You wouldn’t fly a twin-engine jet with only one engine. Yet, this is what many economies that fail to support female founders continue to do. The economic case for supporting female led enterprises is established. Research found that privately held female led technology firms generated 35 percent more Return on Investment than male led technology firms. In addition, when VC backed, these firms generated 12 percent more revenue. Research has also shown that diverse founding teams with female founders generate at least 10 percent more income.
The economic case for investing in female enterprises is further buttressed by the data that women control 70 - 80 percent of all household spending, estimated at roughly $20 trillion in annual consumer spending, with the figure expected to increase to $28 trillion in the next five years.
Given the superior financial returns of female founders as well as the strategic importance of women in shaping consumer patterns, the dearth of funding to female entrepreneurs is particularly perplexing. According to pitchbook data, only 2.8 percent of all Venture Capital spending went to female run enterprises in 2019, with the figure dropping to 2.3 percent in 2020. Even when they raise funds, female founders receive $1 million USD less in funding rounds than their male counterparts.
The drivers of the gaps in funding are equally well established. These gaps in funding are driven by the under-representation of female VCs, as well as investor bias and the heightened perception of risk associated with female founders.
Disparities in funding for female founders will continue to constrain growth in economies until they are closed. A recent McKinsey report estimates that African economies alone would gain $316 billion (or 10 percent) in additional GDP by 2025, if they make advances to close the funding gap. In Africa, the importance of closing the gap is acute, given that Africa is the only continent where more entrepreneurs are likely to be women.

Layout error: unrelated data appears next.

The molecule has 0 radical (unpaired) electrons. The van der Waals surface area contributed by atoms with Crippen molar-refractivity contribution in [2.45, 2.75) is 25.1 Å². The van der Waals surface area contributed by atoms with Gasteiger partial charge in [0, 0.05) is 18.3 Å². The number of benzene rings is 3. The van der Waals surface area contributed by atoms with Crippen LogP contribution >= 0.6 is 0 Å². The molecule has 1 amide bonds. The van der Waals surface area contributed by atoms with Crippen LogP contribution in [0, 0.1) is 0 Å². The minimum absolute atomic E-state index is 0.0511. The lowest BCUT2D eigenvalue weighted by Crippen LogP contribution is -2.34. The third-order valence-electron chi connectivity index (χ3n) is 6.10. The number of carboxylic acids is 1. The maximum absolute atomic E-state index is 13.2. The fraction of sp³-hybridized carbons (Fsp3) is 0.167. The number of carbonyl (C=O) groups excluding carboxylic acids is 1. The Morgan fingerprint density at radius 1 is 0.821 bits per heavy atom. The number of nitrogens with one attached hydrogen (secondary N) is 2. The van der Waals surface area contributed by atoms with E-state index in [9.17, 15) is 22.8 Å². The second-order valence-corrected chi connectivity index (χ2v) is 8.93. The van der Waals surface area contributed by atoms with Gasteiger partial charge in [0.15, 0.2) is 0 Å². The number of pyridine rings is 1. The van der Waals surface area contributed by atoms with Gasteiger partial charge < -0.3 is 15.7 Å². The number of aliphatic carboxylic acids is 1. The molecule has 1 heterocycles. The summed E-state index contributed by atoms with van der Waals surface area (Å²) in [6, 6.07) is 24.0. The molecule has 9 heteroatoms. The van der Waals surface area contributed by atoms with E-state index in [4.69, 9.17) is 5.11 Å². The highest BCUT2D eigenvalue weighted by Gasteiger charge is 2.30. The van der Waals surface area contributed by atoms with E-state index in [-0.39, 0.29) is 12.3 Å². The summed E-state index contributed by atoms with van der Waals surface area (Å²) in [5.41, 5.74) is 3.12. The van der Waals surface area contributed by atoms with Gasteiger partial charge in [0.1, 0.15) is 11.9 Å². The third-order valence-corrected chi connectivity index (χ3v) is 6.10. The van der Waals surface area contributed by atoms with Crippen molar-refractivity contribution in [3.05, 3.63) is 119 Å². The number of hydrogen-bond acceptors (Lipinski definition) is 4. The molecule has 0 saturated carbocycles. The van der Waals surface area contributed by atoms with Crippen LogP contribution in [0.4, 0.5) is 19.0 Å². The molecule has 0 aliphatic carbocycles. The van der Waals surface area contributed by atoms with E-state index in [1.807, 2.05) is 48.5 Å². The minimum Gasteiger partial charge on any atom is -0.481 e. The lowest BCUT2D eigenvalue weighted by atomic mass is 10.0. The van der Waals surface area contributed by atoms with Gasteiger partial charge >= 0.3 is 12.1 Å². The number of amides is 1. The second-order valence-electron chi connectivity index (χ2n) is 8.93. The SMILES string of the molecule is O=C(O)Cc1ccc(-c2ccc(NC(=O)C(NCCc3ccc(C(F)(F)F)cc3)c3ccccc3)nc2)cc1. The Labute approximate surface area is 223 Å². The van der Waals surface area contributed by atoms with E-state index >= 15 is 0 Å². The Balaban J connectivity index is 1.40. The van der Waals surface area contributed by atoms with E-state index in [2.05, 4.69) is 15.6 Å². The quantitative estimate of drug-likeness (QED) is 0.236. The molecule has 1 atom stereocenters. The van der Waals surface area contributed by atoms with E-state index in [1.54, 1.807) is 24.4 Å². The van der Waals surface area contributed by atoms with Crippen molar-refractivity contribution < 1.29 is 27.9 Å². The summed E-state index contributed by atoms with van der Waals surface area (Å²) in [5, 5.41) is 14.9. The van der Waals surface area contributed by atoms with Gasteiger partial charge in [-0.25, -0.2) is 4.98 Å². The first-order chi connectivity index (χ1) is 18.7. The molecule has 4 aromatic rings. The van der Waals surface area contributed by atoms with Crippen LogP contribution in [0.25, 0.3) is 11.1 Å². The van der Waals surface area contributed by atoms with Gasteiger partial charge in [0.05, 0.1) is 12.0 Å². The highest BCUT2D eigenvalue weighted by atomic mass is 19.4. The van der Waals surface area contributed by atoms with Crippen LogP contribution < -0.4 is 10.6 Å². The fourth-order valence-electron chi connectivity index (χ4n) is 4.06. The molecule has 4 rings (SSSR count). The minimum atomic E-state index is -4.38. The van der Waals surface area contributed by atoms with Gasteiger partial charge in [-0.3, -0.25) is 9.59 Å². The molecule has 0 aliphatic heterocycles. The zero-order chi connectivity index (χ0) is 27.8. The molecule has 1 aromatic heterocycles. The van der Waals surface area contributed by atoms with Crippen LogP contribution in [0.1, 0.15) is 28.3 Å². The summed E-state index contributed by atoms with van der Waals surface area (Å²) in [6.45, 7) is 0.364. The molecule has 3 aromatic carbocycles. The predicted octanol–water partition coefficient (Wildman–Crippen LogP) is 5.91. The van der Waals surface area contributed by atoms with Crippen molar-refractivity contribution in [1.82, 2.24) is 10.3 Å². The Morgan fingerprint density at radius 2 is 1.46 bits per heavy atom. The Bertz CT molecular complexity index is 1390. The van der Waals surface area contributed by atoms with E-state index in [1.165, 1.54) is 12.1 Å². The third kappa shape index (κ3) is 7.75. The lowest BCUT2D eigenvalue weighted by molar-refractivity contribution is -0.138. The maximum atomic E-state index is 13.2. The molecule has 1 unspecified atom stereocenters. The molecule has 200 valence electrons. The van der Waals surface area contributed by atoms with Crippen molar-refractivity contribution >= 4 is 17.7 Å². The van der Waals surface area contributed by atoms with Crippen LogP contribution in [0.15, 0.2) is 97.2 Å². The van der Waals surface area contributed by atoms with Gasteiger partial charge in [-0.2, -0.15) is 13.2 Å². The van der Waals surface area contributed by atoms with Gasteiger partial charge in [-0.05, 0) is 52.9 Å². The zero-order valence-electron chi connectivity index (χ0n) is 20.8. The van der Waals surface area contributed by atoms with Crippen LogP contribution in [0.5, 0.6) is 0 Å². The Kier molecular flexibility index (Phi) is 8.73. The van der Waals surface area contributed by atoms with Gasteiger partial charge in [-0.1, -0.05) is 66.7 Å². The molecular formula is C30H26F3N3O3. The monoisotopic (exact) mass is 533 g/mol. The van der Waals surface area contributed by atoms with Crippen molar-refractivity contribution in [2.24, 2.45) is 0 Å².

The urgency to close this gender finance gap is present now more than ever, with the onset of the COVID-19 pandemic. The pandemic has had a disproportionate impact on female entrepreneurs, with female-led enterprises more at risk of permanent shutdown. A concerted effort to fund female founders who are the 2nd engine of African economies is a pre-condition to putting countries on the path to a robust and resilient recovery.
At the Women’s Enterprise Acceleration Vehicle (WEAV Capital), we believe in the exponential power of female founders and we put our money where our mouth is. Our goal is simple - to back bold founders who are making the impossible possible, and are solving society’s biggest challenges. We don’t just provide funding, we roll up our sleeves and build alongside with our founders. It’s time to stop flying our economies with one engine. #EqualityCantWait
 Karen E. Klein, “Women Who Run Tech Startups Are Catching Up,” Bloomberg, 20 February 2013, para. 1, http://www.bloomberg. com/news/articles/2013-02-20/women-who-run-tech-startupsare-catching-up. The research was done by Vivek Wadhwa (Singularity University) and Lesa Mitchell (Vice President, Kauffman Foundation).  BCG Diversity and Innovation survey, 2017  Michael J. Silverstein, Kate Sayre, “The Female Economy”, Harvard Business Review.  McKinsey Global Institute, “The power of parity: Advancing women’s equality in Africa”